Years ago my dearest friend (yo) visited Karl Marx’s home town of Trier, in Germany, and brought me back a zero-euro bill. I carry it in my wallet always. It is a convincing counterfeit, with the feel of « real » currency — that money feel, a paper of linen and cotton rather than wood pulp. It is a bit faded and wrinkled now.
The zero-euro bill — a fetish of a fetish, a commodified meta-fetish — proves the adage that parody is the sincerest form of flattery. But it shows some cracks, too, despite itself. It might stir a nostalgia-in-advance in an era of odious crypto-currency; or a salutary doubt in the cold « cashless society » toward which we have been steered.
On Natalia Ginzburg’s Valentino, newly translated: a Q&A with Alexander Chee.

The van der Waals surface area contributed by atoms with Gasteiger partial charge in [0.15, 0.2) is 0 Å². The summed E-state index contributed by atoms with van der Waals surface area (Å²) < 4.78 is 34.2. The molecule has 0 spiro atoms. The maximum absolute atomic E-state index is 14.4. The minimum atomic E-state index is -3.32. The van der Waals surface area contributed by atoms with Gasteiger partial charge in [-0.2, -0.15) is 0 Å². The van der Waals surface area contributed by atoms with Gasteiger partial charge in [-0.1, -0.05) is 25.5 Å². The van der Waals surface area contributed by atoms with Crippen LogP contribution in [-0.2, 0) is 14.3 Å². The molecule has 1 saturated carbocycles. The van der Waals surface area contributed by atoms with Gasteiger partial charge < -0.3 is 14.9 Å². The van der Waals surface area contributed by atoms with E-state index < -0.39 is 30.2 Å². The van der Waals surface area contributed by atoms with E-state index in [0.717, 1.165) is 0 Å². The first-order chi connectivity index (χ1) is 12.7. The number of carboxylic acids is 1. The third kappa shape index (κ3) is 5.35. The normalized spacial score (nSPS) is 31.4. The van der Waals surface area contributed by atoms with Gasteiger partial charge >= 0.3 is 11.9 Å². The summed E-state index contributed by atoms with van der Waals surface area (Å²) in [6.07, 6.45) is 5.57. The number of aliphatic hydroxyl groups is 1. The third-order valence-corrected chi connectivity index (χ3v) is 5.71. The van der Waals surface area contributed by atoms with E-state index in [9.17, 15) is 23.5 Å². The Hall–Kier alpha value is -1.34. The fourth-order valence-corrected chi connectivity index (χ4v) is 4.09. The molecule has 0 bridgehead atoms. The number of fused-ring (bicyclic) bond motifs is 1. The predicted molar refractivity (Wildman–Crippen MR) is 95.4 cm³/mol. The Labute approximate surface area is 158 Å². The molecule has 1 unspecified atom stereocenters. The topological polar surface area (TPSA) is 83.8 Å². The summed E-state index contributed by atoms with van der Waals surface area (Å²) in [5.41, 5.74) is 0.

« Genocide Studies » is a house with many rooms. It accommodates and even encourages a broadening of its central concept. And like all academic fields, it presumes its object of study will always be there.
An iron curtain makes a powerful canvas. Images from Sven Johne & Falk Haberkorn’s Aus Sicht des Archivs, documenting life in the former East Germany in the 1990s.
Capital, Volume 1.